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Posted: November 16, 2015

Client Q&A: Responding to a Subpoena in a Criminal Matter

Responding to a Subpoena in a Criminal Matter

By Michael A. Battle

In Law enforcement has asked me for information about my business. What should I do?, Schlam Stone & Dolan partner Michael A. Battle explained the first steps you should take when contacted by law enforcement. This post discusses the next step, responding to a government subpoena.

Now that you have retained counsel and had an opportunity to review the subpoena with her, you and your counsel must now determine a strategy for responding. Normally, a subpoena that is directed to a business seeks documents–both paper and electronic; often large numbers of them. If your lawyer decides not to ask a court to quash all or part of the subpoena (that is, to limit its scope), the strategy for putting together the production will require a number of steps.

Locating the Evidence and Ensuring its Preservation

The first step is for you and your counsel to identify and locate the evidence sought by the subpoena. Remember that the evidence could be at your offices, but it also could be elsewhere, including at your home, in storage, or with your accountant or other advisor.

The search usually begins with someone from your Information Technology Department because these days, most records are electronic. Even before beginning the search, your counsel will instruct you and your employees to preserve all relevant evidence and to make sure that any information technology protocols for the automatic deletion of evidence are turned off. This is because any destruction occurring after you learn of the subpoena can lead to serious problems, including possible criminal charges.

Selecting a Vendor to Process The Production

To search and produce all the evidence called for in the subpoena may involve engaging vendors to review the evidence and prepare it for production. Many companies provide these services. They understand the nature of these productions and the care which must be taken in performing them. This process can be time consuming and expensive.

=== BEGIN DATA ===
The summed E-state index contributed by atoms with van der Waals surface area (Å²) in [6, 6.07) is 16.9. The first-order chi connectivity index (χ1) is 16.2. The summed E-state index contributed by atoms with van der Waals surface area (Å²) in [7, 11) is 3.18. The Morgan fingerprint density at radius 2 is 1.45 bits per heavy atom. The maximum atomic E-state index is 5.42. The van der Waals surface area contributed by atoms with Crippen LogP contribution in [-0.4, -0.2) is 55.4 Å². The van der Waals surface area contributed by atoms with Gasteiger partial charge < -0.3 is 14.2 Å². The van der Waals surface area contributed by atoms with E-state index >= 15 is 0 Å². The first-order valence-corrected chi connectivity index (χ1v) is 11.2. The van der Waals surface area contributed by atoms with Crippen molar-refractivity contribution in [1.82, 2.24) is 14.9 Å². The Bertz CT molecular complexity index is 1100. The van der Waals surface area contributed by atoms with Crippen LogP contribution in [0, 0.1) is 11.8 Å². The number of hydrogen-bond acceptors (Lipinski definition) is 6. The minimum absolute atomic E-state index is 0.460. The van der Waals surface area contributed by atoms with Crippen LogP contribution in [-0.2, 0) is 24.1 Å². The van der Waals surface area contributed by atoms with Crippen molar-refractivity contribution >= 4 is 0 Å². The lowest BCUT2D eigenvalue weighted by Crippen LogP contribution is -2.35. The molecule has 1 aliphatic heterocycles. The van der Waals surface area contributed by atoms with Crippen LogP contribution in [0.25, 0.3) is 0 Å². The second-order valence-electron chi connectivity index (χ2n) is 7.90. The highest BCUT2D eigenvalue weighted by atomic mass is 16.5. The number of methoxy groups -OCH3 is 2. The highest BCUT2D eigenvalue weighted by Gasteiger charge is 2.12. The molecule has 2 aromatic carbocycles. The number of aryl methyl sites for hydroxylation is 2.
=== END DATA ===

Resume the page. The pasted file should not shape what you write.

Consultation With the Government

As soon as counsel has determined the volume of the information available, she will discuss it with the government and propose a schedule for production. The production likely will be rolling because of the volume of work involved. Thus, any earlier extensions to produce typically will be continued. Counsel will work closely with you so the production proceeds smoothly.

Additional Requests

As time goes on, the Government will learn more about that which they are investigating. This may lead to additional subpoenas for information. Additional subpoenas may also identify individuals, including your employees, that the government wants to interview. The same advice of not meeting with the government without the benefit of counsel applies. The government wanting to interview your employees also raises the issue of who will be counsel for your employees. Often, your employees will need their own lawyer, separate from your company’s lawyer.

Conclusion

Collecting and producing evidence to the government can be expensive and time-consuming. But usually, it is unavoidable. The best you can do is engage counsel to guide you through the process in a way that is both economically efficient but that meets your legal obligations under the subpoena. This is an area in which we have extensive experience. If you need to produce evidence in response to a government subpoena, we can advise you.

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